Implantable Medical Devices Can Use Energy From the Human Body

The supercapacitor invented by researchers from UCLA and the University of Connecticut could lead to pacemakers and other implantable medical devices that last a lifetime. (Image  Islam Mosa/University of Connecticut and Maher El-Kady/UCLA)
The supercapacitor invented by researchers from UCLA and the University of Connecticut could lead to pacemakers and other implantable medical devices that last a lifetime. (Image Islam Mosa/University of Connecticut and Maher El-Kady/UCLA)

Researchers have designed a new bio-friendly energy storage system called a biological supercapacitor. This works by using charged particles, or ions, from fluids in the human body. The device is harmless to the body’s biological systems and may lead to longer-lasting cardiac pacemakers and other implantable medical devices.

Pacemakers help to regulate abnormal heart rhythms; other implantable devices have also saved countless lives. However, they all need to be powered by traditional batteries which will eventually run out of power and must be replaced.

This means the patient requires another painful surgery, and with that comes the accompanying risk of infection. There are also additional dangers; batteries also contain toxic materials that could one day leak, endangering the patient.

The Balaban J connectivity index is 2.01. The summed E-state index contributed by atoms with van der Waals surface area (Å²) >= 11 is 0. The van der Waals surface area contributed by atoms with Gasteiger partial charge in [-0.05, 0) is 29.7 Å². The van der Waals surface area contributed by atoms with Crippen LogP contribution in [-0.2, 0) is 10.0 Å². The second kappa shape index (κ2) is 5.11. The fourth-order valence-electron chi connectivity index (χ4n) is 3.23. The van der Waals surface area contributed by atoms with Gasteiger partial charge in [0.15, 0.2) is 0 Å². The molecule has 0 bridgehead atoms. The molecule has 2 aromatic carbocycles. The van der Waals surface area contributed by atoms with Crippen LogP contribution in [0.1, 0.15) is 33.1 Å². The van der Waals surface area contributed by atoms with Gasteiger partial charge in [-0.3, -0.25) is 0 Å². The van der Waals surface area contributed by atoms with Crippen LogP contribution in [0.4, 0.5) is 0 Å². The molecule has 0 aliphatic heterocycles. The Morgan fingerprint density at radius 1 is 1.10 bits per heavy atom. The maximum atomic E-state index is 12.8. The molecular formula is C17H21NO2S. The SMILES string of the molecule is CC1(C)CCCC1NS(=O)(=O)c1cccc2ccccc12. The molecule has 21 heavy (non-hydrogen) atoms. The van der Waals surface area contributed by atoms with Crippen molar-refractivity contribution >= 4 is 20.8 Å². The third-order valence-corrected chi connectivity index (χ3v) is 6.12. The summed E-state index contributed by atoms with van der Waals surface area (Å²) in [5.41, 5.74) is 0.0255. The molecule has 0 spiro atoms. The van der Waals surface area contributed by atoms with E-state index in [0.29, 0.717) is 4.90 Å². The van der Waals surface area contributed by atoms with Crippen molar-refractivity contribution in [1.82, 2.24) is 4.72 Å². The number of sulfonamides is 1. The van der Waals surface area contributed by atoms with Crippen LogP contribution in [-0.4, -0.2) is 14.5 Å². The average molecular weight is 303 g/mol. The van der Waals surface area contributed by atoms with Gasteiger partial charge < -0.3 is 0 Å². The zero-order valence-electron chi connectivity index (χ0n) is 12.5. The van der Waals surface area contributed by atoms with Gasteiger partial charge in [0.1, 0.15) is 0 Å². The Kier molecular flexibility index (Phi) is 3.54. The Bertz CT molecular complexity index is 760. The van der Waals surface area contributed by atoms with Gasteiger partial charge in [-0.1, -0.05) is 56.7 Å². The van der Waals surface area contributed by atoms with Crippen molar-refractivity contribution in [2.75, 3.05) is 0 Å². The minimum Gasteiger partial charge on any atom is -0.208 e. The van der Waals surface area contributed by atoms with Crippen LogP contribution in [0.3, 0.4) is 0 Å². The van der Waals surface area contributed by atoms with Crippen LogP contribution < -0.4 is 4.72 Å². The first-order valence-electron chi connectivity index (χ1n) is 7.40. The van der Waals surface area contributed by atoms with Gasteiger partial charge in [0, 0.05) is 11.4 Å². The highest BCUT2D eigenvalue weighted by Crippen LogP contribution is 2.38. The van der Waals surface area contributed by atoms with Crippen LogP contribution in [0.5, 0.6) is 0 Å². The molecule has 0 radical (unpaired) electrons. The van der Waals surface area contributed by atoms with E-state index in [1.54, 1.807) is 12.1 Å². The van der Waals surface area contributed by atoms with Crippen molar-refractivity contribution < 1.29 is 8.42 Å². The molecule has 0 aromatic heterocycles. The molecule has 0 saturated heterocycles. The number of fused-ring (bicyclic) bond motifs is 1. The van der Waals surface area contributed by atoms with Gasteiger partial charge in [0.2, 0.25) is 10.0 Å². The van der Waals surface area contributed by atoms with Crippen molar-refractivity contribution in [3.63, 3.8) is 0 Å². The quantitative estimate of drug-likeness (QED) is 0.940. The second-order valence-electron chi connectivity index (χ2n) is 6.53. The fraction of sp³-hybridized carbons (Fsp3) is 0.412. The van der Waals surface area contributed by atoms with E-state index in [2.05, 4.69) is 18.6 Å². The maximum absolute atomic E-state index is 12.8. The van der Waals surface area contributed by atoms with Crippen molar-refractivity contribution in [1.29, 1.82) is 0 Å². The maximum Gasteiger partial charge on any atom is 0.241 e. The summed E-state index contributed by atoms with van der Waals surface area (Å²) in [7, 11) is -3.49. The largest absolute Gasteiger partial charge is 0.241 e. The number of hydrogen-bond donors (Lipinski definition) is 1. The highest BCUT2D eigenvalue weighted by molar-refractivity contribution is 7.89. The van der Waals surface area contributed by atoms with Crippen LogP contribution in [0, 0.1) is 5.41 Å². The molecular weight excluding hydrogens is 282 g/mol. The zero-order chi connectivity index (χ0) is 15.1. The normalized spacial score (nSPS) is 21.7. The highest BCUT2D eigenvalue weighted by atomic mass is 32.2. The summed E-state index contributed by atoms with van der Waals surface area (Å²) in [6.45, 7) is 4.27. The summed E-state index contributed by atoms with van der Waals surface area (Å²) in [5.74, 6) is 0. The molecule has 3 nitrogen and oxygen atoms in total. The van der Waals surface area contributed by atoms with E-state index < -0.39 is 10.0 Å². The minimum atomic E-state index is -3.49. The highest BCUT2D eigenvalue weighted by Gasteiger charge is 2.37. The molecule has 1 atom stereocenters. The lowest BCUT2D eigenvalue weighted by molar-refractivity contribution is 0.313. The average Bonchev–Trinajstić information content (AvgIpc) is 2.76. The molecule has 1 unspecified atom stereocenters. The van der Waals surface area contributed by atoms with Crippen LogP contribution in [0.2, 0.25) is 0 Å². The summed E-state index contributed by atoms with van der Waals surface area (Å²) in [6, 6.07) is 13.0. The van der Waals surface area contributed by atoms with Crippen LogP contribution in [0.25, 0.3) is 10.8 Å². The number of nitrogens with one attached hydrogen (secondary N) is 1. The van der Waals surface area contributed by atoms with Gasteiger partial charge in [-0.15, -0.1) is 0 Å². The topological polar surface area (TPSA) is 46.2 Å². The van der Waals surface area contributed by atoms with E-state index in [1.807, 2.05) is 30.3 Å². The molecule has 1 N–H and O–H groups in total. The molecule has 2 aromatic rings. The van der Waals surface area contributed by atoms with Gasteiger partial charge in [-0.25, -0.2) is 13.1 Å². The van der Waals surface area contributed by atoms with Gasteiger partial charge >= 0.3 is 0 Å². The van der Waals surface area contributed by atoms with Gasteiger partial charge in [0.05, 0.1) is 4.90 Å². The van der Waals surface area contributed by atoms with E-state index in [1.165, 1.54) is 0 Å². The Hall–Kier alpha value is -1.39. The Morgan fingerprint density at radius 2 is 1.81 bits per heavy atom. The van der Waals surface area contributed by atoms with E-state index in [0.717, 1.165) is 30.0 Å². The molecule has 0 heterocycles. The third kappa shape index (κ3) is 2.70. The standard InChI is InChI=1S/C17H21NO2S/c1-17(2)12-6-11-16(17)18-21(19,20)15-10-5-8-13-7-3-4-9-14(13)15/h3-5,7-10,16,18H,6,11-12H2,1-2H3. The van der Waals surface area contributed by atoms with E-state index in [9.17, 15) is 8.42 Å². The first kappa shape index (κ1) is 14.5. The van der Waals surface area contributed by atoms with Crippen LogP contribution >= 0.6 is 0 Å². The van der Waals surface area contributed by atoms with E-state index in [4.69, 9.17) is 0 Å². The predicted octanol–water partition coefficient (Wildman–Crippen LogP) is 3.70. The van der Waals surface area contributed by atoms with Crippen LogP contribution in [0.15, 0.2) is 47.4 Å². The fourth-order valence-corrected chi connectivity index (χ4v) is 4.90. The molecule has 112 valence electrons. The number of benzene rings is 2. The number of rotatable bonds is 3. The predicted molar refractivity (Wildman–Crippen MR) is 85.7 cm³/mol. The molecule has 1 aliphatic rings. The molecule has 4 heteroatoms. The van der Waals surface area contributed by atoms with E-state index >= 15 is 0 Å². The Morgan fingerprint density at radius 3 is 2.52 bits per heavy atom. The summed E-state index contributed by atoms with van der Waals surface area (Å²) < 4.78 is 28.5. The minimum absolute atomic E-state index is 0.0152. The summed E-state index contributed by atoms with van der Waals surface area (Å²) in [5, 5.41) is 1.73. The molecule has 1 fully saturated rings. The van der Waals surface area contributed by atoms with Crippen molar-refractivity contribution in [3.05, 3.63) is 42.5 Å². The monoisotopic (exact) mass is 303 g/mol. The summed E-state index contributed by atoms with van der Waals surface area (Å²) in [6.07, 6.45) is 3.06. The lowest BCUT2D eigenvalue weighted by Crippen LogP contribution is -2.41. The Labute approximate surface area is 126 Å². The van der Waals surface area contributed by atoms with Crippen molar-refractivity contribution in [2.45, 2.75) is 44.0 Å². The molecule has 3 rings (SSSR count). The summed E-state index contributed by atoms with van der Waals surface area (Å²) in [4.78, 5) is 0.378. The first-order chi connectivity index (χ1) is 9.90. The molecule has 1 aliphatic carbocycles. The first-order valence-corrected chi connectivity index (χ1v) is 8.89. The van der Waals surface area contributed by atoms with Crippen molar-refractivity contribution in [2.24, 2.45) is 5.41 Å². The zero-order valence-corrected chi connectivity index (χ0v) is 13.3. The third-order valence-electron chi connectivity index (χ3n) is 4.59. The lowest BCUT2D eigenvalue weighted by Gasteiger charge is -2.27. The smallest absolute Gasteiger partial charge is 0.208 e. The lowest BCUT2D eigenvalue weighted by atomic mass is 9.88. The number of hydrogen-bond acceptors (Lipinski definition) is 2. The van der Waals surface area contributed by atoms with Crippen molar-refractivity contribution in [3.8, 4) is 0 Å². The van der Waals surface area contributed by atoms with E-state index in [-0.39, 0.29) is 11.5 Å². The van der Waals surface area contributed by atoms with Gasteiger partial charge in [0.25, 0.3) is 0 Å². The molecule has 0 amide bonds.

The researchers suggest storing energy in those devices without using a battery. They have invented a supercapacitor that charges by using electrolytes from biological fluids such as blood serum and urine.

The supercapacitor would work with another device called an energy harvester. This device converts heat and motion from the human body into electricity (The same way that self-winding watches are powered by the wearer’s body movements) which would then be captured by the supercapacitor.

Maher El-Kady, a UCLA postdoctoral researcher and a co-author of the study, said in a statement:

The new supercapacitor is only 1 micrometer thick (smaller than the thickness of a human hair) where modern pacemakers are typically around 6 to 8 millimeters thick, and are close to the diameter of a 50-cent coin; about half of that space is usually occupied by the battery. This could mean that the new supercapacitor could improve implantable devices’ energy efficiency.

It can also maintain its performance for a longer time and can bend and twist inside the body without any mechanical damage. The new supercapacitor can also store more charge than the lithium film batteries that are currently used in pacemakers. Islam Mosa, a Connecticut graduate student and first author of the study, said:

Richard Kaner, a member of UCLA’s California NanoSystems Institute and who led the UCLA team said:

Supercapacitors have yet to be widely used in medical devices; however the study shows that they may be viable for that purpose. El-Kady explained:

The UCLA team was led by Richard Kaner, a distinguished professor of chemistry and biochemistry, and of materials science and engineering, and the Connecticut researchers were led by James Rusling, a professor of chemistry and cell biology. A paper about their design was published in the journal  Advanced Energy Materials.

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